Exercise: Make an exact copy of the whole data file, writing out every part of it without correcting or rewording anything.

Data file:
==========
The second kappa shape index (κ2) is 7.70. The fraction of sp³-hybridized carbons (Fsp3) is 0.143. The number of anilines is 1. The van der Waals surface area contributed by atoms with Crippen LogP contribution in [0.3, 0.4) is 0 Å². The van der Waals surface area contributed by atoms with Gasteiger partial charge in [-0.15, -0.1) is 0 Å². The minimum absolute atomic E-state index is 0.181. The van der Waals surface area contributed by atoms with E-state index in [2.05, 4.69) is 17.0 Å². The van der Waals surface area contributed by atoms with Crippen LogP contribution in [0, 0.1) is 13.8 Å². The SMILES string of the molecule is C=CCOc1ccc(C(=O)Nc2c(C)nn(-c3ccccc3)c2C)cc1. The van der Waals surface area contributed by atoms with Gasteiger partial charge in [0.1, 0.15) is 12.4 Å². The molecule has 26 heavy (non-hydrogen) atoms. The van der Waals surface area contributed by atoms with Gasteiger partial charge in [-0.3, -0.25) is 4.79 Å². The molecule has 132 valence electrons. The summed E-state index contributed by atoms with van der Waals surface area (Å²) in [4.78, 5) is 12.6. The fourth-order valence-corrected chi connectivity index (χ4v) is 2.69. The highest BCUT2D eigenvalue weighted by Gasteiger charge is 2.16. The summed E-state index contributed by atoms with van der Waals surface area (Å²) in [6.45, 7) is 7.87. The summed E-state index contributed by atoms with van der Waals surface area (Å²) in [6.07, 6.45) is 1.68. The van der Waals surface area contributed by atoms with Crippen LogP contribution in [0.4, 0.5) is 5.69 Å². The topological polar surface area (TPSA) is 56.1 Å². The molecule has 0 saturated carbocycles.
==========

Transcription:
The second kappa shape index (κ2) is 7.70. The fraction of sp³-hybridized carbons (Fsp3) is 0.143. The number of anilines is 1. The van der Waals surface area contributed by atoms with Crippen LogP contribution in [0.3, 0.4) is 0 Å². The van der Waals surface area contributed by atoms with Gasteiger partial charge in [-0.15, -0.1) is 0 Å². The minimum absolute atomic E-state index is 0.181. The van der Waals surface area contributed by atoms with E-state index in [2.05, 4.69) is 17.0 Å². The van der Waals surface area contributed by atoms with Crippen LogP contribution in [0, 0.1) is 13.8 Å². The SMILES string of the molecule is C=CCOc1ccc(C(=O)Nc2c(C)nn(-c3ccccc3)c2C)cc1. The van der Waals surface area contributed by atoms with Gasteiger partial charge in [0.1, 0.15) is 12.4 Å². The molecule has 26 heavy (non-hydrogen) atoms. The van der Waals surface area contributed by atoms with Gasteiger partial charge in [-0.3, -0.25) is 4.79 Å². The molecule has 132 valence electrons. The summed E-state index contributed by atoms with van der Waals surface area (Å²) in [4.78, 5) is 12.6. The fourth-order valence-corrected chi connectivity index (χ4v) is 2.69. The highest BCUT2D eigenvalue weighted by Gasteiger charge is 2.16. The summed E-state index contributed by atoms with van der Waals surface area (Å²) in [6.45, 7) is 7.87. The summed E-state index contributed by atoms with van der Waals surface area (Å²) in [6.07, 6.45) is 1.68. The van der Waals surface area contributed by atoms with Crippen LogP contribution in [0.4, 0.5) is 5.69 Å². The topological polar surface area (TPSA) is 56.1 Å². The molecule has 0 saturated carbocycles.